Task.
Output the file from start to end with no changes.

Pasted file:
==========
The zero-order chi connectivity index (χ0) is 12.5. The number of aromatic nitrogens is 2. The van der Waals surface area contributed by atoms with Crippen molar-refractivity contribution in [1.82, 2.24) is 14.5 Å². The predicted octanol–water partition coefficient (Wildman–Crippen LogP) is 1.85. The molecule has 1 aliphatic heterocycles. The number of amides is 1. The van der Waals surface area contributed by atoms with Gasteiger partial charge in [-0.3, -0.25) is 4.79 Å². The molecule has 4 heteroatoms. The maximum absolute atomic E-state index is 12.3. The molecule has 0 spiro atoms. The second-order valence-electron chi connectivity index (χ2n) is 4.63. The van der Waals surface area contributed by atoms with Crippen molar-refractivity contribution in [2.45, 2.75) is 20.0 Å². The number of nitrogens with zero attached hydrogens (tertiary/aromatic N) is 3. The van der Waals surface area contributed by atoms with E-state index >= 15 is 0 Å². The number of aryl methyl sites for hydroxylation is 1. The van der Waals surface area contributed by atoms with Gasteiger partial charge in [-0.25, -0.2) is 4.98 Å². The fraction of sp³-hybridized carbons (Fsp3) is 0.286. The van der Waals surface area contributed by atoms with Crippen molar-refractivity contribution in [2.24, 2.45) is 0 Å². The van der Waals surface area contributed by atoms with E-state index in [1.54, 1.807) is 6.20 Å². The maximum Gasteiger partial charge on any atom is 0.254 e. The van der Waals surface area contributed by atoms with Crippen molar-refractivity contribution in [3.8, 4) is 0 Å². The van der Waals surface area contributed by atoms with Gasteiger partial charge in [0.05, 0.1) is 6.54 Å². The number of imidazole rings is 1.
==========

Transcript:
The zero-order chi connectivity index (χ0) is 12.5. The number of aromatic nitrogens is 2. The van der Waals surface area contributed by atoms with Crippen molar-refractivity contribution in [1.82, 2.24) is 14.5 Å². The predicted octanol–water partition coefficient (Wildman–Crippen LogP) is 1.85. The molecule has 1 aliphatic heterocycles. The number of amides is 1. The van der Waals surface area contributed by atoms with Gasteiger partial charge in [-0.3, -0.25) is 4.79 Å². The molecule has 4 heteroatoms. The maximum absolute atomic E-state index is 12.3. The molecule has 0 spiro atoms. The second-order valence-electron chi connectivity index (χ2n) is 4.63. The van der Waals surface area contributed by atoms with Crippen molar-refractivity contribution in [2.45, 2.75) is 20.0 Å². The number of nitrogens with zero attached hydrogens (tertiary/aromatic N) is 3. The van der Waals surface area contributed by atoms with E-state index >= 15 is 0 Å². The number of aryl methyl sites for hydroxylation is 1. The van der Waals surface area contributed by atoms with Gasteiger partial charge in [-0.25, -0.2) is 4.98 Å². The fraction of sp³-hybridized carbons (Fsp3) is 0.286. The van der Waals surface area contributed by atoms with Crippen molar-refractivity contribution in [2.24, 2.45) is 0 Å². The van der Waals surface area contributed by atoms with E-state index in [1.54, 1.807) is 6.20 Å². The maximum Gasteiger partial charge on any atom is 0.254 e. The van der Waals surface area contributed by atoms with Crippen molar-refractivity contribution in [3.8, 4) is 0 Å². The van der Waals surface area contributed by atoms with Gasteiger partial charge in [0.05, 0.1) is 6.54 Å². The number of imidazole rings is 1.